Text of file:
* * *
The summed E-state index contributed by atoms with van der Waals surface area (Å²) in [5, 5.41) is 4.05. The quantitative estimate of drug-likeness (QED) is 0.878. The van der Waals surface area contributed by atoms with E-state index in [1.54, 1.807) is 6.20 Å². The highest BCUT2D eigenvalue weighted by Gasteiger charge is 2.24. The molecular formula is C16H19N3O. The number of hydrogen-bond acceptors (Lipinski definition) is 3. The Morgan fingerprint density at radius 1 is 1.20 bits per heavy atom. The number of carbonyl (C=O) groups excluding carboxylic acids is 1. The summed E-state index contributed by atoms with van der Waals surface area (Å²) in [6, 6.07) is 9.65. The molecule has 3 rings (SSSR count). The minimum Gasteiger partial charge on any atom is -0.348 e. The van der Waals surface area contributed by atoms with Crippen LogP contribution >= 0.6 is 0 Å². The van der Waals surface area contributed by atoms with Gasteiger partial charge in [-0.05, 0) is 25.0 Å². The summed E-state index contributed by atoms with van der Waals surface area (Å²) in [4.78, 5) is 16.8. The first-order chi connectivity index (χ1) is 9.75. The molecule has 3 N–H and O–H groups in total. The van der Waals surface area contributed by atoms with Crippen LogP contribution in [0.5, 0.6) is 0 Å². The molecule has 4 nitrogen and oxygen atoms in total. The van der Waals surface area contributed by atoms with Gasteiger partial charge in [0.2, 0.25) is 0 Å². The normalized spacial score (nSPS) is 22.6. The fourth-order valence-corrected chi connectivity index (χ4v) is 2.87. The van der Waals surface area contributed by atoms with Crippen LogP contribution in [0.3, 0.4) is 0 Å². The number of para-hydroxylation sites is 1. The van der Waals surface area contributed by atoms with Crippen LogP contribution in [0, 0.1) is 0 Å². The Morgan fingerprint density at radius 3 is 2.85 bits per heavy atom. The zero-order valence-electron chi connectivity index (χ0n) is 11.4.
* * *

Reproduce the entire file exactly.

The summed E-state index contributed by atoms with van der Waals surface area (Å²) in [5, 5.41) is 4.05. The quantitative estimate of drug-likeness (QED) is 0.878. The van der Waals surface area contributed by atoms with E-state index in [1.54, 1.807) is 6.20 Å². The highest BCUT2D eigenvalue weighted by Gasteiger charge is 2.24. The molecular formula is C16H19N3O. The number of hydrogen-bond acceptors (Lipinski definition) is 3. The Morgan fingerprint density at radius 1 is 1.20 bits per heavy atom. The number of carbonyl (C=O) groups excluding carboxylic acids is 1. The summed E-state index contributed by atoms with van der Waals surface area (Å²) in [6, 6.07) is 9.65. The molecule has 3 rings (SSSR count). The minimum Gasteiger partial charge on any atom is -0.348 e. The van der Waals surface area contributed by atoms with Crippen LogP contribution >= 0.6 is 0 Å². The van der Waals surface area contributed by atoms with Gasteiger partial charge in [-0.05, 0) is 25.0 Å². The summed E-state index contributed by atoms with van der Waals surface area (Å²) in [4.78, 5) is 16.8. The first-order chi connectivity index (χ1) is 9.75. The molecule has 3 N–H and O–H groups in total. The van der Waals surface area contributed by atoms with Crippen LogP contribution in [0.5, 0.6) is 0 Å². The molecule has 4 nitrogen and oxygen atoms in total. The van der Waals surface area contributed by atoms with Gasteiger partial charge in [0.2, 0.25) is 0 Å². The normalized spacial score (nSPS) is 22.6. The fourth-order valence-corrected chi connectivity index (χ4v) is 2.87. The van der Waals surface area contributed by atoms with Crippen LogP contribution in [0.3, 0.4) is 0 Å². The number of para-hydroxylation sites is 1. The van der Waals surface area contributed by atoms with Crippen LogP contribution in [0, 0.1) is 0 Å². The Morgan fingerprint density at radius 3 is 2.85 bits per heavy atom. The zero-order valence-electron chi connectivity index (χ0n) is 11.4.